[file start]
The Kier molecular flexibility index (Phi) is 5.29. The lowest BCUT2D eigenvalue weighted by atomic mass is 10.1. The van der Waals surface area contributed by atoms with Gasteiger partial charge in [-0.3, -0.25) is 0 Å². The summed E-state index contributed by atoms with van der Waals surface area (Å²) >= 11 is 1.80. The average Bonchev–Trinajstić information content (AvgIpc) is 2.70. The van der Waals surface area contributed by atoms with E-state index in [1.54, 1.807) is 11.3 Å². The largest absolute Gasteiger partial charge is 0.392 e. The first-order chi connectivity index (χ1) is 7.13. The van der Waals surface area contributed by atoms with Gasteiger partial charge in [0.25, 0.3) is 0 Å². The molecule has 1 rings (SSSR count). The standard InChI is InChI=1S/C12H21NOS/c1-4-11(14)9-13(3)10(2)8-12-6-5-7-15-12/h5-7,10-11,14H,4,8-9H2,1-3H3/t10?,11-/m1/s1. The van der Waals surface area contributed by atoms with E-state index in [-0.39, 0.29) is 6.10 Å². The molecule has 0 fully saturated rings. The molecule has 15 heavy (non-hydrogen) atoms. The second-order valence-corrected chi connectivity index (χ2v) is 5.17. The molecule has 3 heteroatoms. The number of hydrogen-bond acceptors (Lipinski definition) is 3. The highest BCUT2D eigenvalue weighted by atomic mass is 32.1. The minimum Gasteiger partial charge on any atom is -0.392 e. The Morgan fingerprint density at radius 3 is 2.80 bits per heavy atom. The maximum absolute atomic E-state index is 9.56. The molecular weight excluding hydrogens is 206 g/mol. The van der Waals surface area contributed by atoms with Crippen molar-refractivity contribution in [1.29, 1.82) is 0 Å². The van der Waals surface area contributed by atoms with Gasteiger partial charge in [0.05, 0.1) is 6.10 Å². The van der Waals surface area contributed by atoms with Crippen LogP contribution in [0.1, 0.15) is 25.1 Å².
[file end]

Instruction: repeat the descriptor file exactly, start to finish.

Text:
The Kier molecular flexibility index (Phi) is 5.29. The lowest BCUT2D eigenvalue weighted by atomic mass is 10.1. The van der Waals surface area contributed by atoms with Gasteiger partial charge in [-0.3, -0.25) is 0 Å². The summed E-state index contributed by atoms with van der Waals surface area (Å²) >= 11 is 1.80. The average Bonchev–Trinajstić information content (AvgIpc) is 2.70. The van der Waals surface area contributed by atoms with E-state index in [1.54, 1.807) is 11.3 Å². The largest absolute Gasteiger partial charge is 0.392 e. The first-order chi connectivity index (χ1) is 7.13. The van der Waals surface area contributed by atoms with Gasteiger partial charge in [0.25, 0.3) is 0 Å². The molecule has 1 rings (SSSR count). The standard InChI is InChI=1S/C12H21NOS/c1-4-11(14)9-13(3)10(2)8-12-6-5-7-15-12/h5-7,10-11,14H,4,8-9H2,1-3H3/t10?,11-/m1/s1. The van der Waals surface area contributed by atoms with E-state index in [-0.39, 0.29) is 6.10 Å². The molecule has 0 fully saturated rings. The molecule has 15 heavy (non-hydrogen) atoms. The second-order valence-corrected chi connectivity index (χ2v) is 5.17. The molecule has 3 heteroatoms. The number of hydrogen-bond acceptors (Lipinski definition) is 3. The highest BCUT2D eigenvalue weighted by atomic mass is 32.1. The minimum Gasteiger partial charge on any atom is -0.392 e. The Morgan fingerprint density at radius 3 is 2.80 bits per heavy atom. The maximum absolute atomic E-state index is 9.56. The molecular weight excluding hydrogens is 206 g/mol. The van der Waals surface area contributed by atoms with Crippen molar-refractivity contribution in [1.29, 1.82) is 0 Å². The van der Waals surface area contributed by atoms with Gasteiger partial charge in [0.05, 0.1) is 6.10 Å². The van der Waals surface area contributed by atoms with Crippen LogP contribution in [0.1, 0.15) is 25.1 Å².